Ishtar Blu-ray Review

When the topic of box office bombs come up, ISHTAR inevitably is brought up quickly. A bloated budget and personality conflicts seemingly doomed this project before it even opened. I didn’t see this film when it opened in 1987. Now I see why. This is one uninspired comedy that does very little right. It’s a shame because it does seem like the actors are trying to make it work.


Dustin Hoffman plays Chuck and Warren Beatty is Lyle. They are a songwriting team in the vein of Simon and Garfunkel. The only problem is that they are dreadful in writing and dreadful in singing. That is a deadly combination when you are trying to make it in the music business. Things go so badly that both their significant others leave them. But there is hope on the horizon. Their agent gets them a paying gig. The only problem is that it is in Morocco for little money.


Now this is where the hilarity should be taking off. It never really does. Before the duo gets to their destination, a mysterious map is found in neighboring Ishtar. The man who found the map is killed while talking to his sister on the phone. The map is so unbelievably silly. It would have made for a better story if you could believe that this single item could cause unrest in the Middle East. Director/Screenwriter Elaine May doesn’t even try in this regard. This is like a plot point that was thrown in at the last moment to beef up the running time.


The story gets even more convoluted as we go along. Chuck and Lyle both meet Shirra (Isabelle Adjani), the aforementioned sister of the slain man. She is looking for the map that is so important to the suppressed in Ishtar. The US government also is on the lookout for this historical piece. The Emir of Ishtar is not a friend of Lybia, so he is helping out the US. The enemy of my enemy is my friend is the saying that goes here.

Chuck is approached by CIA operative Jim Harrison (the always excellent straight man Charles Grodin) to do some low level spying. Jim is basically trying to get the map to soothe the concerns of the Emir. Meanwhile Shirra enlists Lyle on a similar quest. Both scenarios require secrecy. Chuck tries to keep his CIA work away from Lyle and Lyle tries to keep his conversations with Shirra away from Chuck. This leads to an extended period where each person knows what the other is doing, but doesn’t confront them about it. It’s painful to watch. The work by Lyle and Chuck gets them in real danger as all the various groups at one time or another try to kill them. I gather we are supposed to laugh at the ineptitude of the assassins, but the action doesn’t stretch far enough into farce territory.


While all this going on, Chuck and Lyle do score at the Chez Casablanca. The name may be the cleverest thing going in the film. Hoffman and Beatty try to lift this material. It is the goofiest I’ve seen them and they don’t hold back. I must scold Beatty however for his lousy Southern accent which comes and goes like the wind. It never should have been attempted. That is just one of the many distractions in ISHTAR. Another one is how much Adjani is wasted here. She is a multiple Oscar nominee and she is given little to do. Most of the time she is dressed as a man to evade the bad guys. There’s a running gag where both Chuck and Lyle find out she’s a woman in much the same way.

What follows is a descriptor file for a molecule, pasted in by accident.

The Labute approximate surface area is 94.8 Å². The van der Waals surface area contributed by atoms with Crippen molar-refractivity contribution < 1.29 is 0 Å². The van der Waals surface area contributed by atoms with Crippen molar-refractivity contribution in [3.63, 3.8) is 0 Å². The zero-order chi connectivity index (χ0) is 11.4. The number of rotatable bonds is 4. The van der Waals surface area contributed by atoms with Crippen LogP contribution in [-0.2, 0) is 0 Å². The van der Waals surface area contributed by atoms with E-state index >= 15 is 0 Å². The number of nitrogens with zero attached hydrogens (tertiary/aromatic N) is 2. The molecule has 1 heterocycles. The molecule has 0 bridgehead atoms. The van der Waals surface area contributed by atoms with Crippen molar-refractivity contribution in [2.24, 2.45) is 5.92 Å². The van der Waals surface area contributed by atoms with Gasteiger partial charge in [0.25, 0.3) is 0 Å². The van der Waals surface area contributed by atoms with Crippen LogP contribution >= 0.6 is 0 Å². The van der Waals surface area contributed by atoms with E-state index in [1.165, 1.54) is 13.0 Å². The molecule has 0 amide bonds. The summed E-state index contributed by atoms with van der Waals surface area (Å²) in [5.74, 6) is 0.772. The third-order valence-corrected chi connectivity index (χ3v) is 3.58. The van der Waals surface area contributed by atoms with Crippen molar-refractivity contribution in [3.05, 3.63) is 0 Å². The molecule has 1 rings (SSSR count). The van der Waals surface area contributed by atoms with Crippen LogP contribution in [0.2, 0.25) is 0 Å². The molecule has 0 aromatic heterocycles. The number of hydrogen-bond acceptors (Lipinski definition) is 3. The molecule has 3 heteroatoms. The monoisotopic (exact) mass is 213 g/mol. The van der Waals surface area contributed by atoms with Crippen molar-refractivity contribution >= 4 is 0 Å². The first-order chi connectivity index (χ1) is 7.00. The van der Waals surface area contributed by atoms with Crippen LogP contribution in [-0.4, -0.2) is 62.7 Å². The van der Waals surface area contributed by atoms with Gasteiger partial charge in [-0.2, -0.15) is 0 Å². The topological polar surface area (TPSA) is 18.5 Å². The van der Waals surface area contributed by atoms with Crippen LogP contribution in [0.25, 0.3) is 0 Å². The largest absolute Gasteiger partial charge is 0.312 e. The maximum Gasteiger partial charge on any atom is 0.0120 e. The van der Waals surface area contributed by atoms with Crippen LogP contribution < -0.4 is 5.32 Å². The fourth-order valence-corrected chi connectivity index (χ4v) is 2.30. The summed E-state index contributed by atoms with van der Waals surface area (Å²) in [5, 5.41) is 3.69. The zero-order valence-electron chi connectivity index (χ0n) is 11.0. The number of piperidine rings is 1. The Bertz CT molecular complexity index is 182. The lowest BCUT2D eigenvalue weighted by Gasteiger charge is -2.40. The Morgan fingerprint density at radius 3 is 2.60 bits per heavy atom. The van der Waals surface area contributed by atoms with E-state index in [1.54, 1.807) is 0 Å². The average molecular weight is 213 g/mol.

Comedy is definitely subjective and tastes are different for each individual person. I just found ISHTAR to be incredibly stupid. May could have made the original songs funny in a bad way. No they are just plain bad. One scene really stands out and serves as a reminder that the movie fails. Chuck is put in a bad position where arms dealers think he is the auctioneer and can speak the language of the natives. Chuck just speaks jibberish and is helped out by Lyle in trying to sell the con. It is truly embarrassing how the scene plays out. It simply isn’t funny.

ISHTAR deserves the wraith that it got. I did chuckle here and there, but that clearly is not enough. If you missed ISHTAR the first time, you didn’t miss much.


Video: The film is presented in high definition 1.85:1 format. The video feels compressed though. I didn’t like the transfer at all.

Audio: Everything is clear and audible.

Previews-This is the only extra on the Blu-ray. That’s it. It would have been nice to hear from the director or the two stars about the film and the difficulties making it. Maybe a small feature from any of the critics that gave it a good review would have been the way to go. Any extra would have been appreciated. This is a wasted opportunity and could have been a showcase for people to defend this reviled film.


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